In case not, allow me to elaborate. Encryption is performed with some kind of physical object. They won't outlaw the concept, since that is impossible. They will outlaw the tools. You see, it is the same thing as guns. You just haven't thought it through before posting.

        • by kbg ( 241421 )

          In case not, allow me to elaborate. Encryption is performed with some kind of physical object. They won't outlaw the concept, since that is impossible. They will outlaw the tools. You see, it is the same thing as guns. You just haven't thought it through before posting.

          No it is not the same thing, you just haven't thought it through before posting. Encryption is performed by a computing device. You can't ban computers as a whole, because computers are useful devices for a lot of things. Just like cars are dangerous devices but we don't ban cars because they are designed as transport and are useful in society. Guns are designed for only one thing to kill people, they are not useful for anything else. Now you might argue that you can use guns for hunting animals. Yes but th

          • "No it is not the same thing, you just haven't thought it through before posting."

            Let me begin by saying that you have shown yourself to be a complete idiot, and parroting my words isn't helping your case any. You see, I thought it through. I just understand computers much better than you do apparently. A gun is a barrel, plus a firing pin, etc. An encryption device is, for example, a general purpose computer + software that performs encryption. Barrels aren't banned. Firing pins aren't banned. Metal

            • by kbg ( 241421 )

              A gun is a barrel, plus a firing pin, etc. An encryption device is, for example, a general purpose computer + software that performs encryption. Barrels aren't banned. Firing pins aren't banned. Metal isn't banned. The banning is of the complete system. Computers aren't going to be banned. Software isn't going to be banned. The complete system will be banned (as there is no other way to do it.) See? No difference.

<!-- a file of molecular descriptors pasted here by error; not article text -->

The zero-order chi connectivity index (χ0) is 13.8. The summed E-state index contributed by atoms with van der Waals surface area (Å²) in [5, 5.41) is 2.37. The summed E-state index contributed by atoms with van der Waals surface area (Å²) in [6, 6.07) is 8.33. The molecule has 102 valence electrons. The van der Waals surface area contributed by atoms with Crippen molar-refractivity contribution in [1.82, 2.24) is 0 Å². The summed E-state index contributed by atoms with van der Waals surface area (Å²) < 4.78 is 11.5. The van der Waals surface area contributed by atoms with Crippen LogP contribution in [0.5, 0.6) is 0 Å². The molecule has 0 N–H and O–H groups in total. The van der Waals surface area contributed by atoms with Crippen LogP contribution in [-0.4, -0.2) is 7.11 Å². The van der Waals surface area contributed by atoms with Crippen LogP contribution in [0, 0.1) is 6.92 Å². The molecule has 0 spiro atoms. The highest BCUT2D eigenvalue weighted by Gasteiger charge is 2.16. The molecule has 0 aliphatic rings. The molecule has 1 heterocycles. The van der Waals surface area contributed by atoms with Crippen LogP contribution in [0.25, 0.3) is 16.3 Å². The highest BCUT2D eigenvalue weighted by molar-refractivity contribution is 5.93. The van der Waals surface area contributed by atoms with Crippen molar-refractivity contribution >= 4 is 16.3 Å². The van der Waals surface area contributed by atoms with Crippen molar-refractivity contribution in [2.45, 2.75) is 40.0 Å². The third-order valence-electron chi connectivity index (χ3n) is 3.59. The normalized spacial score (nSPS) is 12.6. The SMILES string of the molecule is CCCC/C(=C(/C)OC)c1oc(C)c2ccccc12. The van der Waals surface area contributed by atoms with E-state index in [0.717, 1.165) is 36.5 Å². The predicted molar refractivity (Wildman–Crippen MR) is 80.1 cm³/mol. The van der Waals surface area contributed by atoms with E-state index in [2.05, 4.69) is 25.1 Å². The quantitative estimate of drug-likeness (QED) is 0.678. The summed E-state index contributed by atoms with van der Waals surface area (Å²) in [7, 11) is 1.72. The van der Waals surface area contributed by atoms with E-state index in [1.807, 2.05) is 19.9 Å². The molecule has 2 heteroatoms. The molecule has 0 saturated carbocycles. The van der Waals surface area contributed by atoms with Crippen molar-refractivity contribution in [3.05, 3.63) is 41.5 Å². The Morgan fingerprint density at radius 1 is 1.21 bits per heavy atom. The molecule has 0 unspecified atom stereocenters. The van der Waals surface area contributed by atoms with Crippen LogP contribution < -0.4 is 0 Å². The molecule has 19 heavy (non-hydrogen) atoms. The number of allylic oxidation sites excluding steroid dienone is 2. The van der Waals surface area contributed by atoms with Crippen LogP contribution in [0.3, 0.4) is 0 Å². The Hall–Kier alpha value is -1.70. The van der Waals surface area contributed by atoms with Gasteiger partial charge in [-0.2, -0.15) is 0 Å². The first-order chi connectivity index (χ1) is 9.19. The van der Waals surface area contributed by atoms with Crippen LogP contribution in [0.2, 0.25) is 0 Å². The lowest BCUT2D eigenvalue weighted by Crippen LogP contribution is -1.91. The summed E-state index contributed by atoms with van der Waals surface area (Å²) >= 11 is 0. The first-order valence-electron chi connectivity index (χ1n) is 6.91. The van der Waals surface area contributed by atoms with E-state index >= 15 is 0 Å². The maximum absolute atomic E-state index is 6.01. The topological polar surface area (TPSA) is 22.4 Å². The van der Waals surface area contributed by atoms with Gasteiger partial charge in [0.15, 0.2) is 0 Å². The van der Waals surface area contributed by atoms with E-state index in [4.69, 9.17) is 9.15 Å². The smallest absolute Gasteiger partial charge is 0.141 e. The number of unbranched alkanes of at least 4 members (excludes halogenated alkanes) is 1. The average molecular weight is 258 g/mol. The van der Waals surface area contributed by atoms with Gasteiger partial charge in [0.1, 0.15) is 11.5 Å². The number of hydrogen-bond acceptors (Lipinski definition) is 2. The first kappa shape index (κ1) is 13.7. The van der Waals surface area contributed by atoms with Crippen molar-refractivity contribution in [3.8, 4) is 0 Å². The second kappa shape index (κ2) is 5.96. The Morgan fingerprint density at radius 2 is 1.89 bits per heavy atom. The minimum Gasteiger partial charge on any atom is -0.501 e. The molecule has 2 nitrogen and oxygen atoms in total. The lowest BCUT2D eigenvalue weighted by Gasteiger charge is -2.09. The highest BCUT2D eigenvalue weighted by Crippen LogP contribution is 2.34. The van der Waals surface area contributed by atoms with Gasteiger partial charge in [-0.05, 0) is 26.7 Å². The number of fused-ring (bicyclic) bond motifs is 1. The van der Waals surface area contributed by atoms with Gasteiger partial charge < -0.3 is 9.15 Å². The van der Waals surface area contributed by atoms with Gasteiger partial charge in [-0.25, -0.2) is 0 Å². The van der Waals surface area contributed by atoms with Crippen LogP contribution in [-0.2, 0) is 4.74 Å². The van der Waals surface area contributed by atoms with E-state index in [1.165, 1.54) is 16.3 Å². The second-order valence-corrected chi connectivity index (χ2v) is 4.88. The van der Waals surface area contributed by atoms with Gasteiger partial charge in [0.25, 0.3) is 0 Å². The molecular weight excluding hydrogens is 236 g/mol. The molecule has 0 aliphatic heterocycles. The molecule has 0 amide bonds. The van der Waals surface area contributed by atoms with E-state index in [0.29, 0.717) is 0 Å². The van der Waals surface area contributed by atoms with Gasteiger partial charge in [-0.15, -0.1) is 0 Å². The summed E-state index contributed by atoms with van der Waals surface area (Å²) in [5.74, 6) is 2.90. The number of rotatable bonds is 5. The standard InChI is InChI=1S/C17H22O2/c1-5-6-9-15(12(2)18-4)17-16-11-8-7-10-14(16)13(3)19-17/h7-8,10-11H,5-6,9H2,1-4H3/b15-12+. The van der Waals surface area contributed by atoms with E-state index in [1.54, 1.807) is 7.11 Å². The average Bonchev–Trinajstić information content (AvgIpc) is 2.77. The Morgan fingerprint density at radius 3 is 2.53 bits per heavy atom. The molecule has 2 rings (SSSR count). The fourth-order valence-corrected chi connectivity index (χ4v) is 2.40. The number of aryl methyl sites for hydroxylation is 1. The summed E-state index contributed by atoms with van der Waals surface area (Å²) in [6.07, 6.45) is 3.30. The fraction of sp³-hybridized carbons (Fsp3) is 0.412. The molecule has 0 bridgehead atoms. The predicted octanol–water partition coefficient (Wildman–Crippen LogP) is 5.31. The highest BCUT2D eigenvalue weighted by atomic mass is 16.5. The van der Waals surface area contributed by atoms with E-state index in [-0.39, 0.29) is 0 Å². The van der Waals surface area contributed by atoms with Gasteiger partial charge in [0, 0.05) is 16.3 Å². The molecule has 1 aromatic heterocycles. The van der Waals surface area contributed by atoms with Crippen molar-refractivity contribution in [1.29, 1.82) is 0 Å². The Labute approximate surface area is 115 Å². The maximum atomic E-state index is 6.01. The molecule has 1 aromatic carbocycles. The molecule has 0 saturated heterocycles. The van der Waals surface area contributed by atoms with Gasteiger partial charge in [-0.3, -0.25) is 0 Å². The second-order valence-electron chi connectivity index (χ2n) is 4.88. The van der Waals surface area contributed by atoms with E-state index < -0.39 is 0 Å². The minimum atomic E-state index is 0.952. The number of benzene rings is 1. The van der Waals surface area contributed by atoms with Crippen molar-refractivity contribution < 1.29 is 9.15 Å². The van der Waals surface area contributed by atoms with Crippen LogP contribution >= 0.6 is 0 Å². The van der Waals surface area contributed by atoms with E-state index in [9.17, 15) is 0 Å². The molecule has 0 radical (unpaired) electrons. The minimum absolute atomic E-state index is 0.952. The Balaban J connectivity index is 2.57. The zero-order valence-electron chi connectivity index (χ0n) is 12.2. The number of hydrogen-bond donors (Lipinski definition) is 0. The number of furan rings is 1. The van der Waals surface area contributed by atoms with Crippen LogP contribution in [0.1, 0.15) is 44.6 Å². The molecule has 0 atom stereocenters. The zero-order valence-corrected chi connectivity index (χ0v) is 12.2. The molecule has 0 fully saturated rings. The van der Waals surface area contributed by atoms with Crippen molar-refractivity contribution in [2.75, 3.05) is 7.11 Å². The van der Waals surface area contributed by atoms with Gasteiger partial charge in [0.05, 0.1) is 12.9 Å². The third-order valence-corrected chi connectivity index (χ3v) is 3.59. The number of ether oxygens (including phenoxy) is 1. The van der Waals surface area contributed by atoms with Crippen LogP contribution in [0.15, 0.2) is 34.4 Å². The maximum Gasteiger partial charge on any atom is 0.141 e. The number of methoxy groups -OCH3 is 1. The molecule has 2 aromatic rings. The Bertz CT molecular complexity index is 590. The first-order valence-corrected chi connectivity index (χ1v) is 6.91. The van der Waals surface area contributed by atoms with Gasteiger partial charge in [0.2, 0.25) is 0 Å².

Well you could try to do that but since encryption is just math, banning it realistically in any way or form is basically impossible. The difference is that guns are physical objects and that is a lot easier to handle or ban, guns are also a lot harder to create than software. To create encryption you only need a general purpose computer and the thoughts in your brain. To use encryption you only need to download it from somewhere. It's like the difference between a store selling physical counterfet copies o

              • "Yes that is correct you don't need to own an encryption program to write documents, but you do need encryption to use the Internet. "

                Who the fuck told you that? The internet pre-dates SSL by quite some time. I am not even going to address what you wrote, since it is merely a re-hashing of your cluelessness. Since you clearly can't understand what I'm writing, have no idea what you are talking about, and refuse to learn anything it's time for this sound: Plonk

                • by kbg ( 241421 )

                  "Yes that is correct you don't need to own an encryption program to write documents, but you do need encryption to use the Internet. "

                  Who the fuck told you that? The internet pre-dates SSL by quite some time. I am not even going to address what you wrote, since it is merely a re-hashing of your cluelessness. Since you clearly can't understand what I'm writing, have no idea what you are talking about, and refuse to learn anything it's time for this sound: Plonk